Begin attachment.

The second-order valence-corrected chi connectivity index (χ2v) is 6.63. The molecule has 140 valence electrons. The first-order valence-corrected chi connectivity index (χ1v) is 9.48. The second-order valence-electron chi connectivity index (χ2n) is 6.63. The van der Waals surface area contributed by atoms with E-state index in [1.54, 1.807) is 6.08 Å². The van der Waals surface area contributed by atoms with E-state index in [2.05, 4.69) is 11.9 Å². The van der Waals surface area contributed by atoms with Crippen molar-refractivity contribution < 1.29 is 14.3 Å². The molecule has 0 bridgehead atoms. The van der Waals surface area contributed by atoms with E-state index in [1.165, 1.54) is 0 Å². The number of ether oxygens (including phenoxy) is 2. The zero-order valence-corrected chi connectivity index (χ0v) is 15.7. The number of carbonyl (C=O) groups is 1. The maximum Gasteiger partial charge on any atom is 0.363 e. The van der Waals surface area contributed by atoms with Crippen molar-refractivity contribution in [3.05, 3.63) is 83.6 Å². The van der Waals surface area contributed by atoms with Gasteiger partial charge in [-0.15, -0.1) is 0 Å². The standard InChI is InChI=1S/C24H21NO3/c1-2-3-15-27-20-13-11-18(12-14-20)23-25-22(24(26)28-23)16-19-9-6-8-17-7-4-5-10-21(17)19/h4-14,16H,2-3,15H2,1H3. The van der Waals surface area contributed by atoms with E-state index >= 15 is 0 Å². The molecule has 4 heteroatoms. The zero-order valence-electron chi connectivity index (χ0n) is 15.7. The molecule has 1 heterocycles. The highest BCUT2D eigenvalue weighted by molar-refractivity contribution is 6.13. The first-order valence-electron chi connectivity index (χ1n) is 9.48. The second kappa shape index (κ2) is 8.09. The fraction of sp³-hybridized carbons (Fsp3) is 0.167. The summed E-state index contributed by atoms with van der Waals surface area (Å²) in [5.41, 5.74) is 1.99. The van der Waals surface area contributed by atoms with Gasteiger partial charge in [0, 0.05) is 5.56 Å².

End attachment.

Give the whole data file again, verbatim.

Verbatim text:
The second-order valence-corrected chi connectivity index (χ2v) is 6.63. The molecule has 140 valence electrons. The first-order valence-corrected chi connectivity index (χ1v) is 9.48. The second-order valence-electron chi connectivity index (χ2n) is 6.63. The van der Waals surface area contributed by atoms with E-state index in [1.54, 1.807) is 6.08 Å². The van der Waals surface area contributed by atoms with E-state index in [2.05, 4.69) is 11.9 Å². The van der Waals surface area contributed by atoms with Crippen molar-refractivity contribution < 1.29 is 14.3 Å². The molecule has 0 bridgehead atoms. The van der Waals surface area contributed by atoms with E-state index in [1.165, 1.54) is 0 Å². The number of ether oxygens (including phenoxy) is 2. The zero-order valence-corrected chi connectivity index (χ0v) is 15.7. The number of carbonyl (C=O) groups is 1. The maximum Gasteiger partial charge on any atom is 0.363 e. The van der Waals surface area contributed by atoms with Crippen molar-refractivity contribution in [3.05, 3.63) is 83.6 Å². The van der Waals surface area contributed by atoms with Gasteiger partial charge in [-0.15, -0.1) is 0 Å². The standard InChI is InChI=1S/C24H21NO3/c1-2-3-15-27-20-13-11-18(12-14-20)23-25-22(24(26)28-23)16-19-9-6-8-17-7-4-5-10-21(17)19/h4-14,16H,2-3,15H2,1H3. The van der Waals surface area contributed by atoms with E-state index >= 15 is 0 Å². The molecule has 4 heteroatoms. The zero-order valence-electron chi connectivity index (χ0n) is 15.7. The molecule has 1 heterocycles. The highest BCUT2D eigenvalue weighted by molar-refractivity contribution is 6.13. The first-order valence-electron chi connectivity index (χ1n) is 9.48. The second kappa shape index (κ2) is 8.09. The fraction of sp³-hybridized carbons (Fsp3) is 0.167. The summed E-state index contributed by atoms with van der Waals surface area (Å²) in [5.41, 5.74) is 1.99. The van der Waals surface area contributed by atoms with Gasteiger partial charge in [0, 0.05) is 5.56 Å².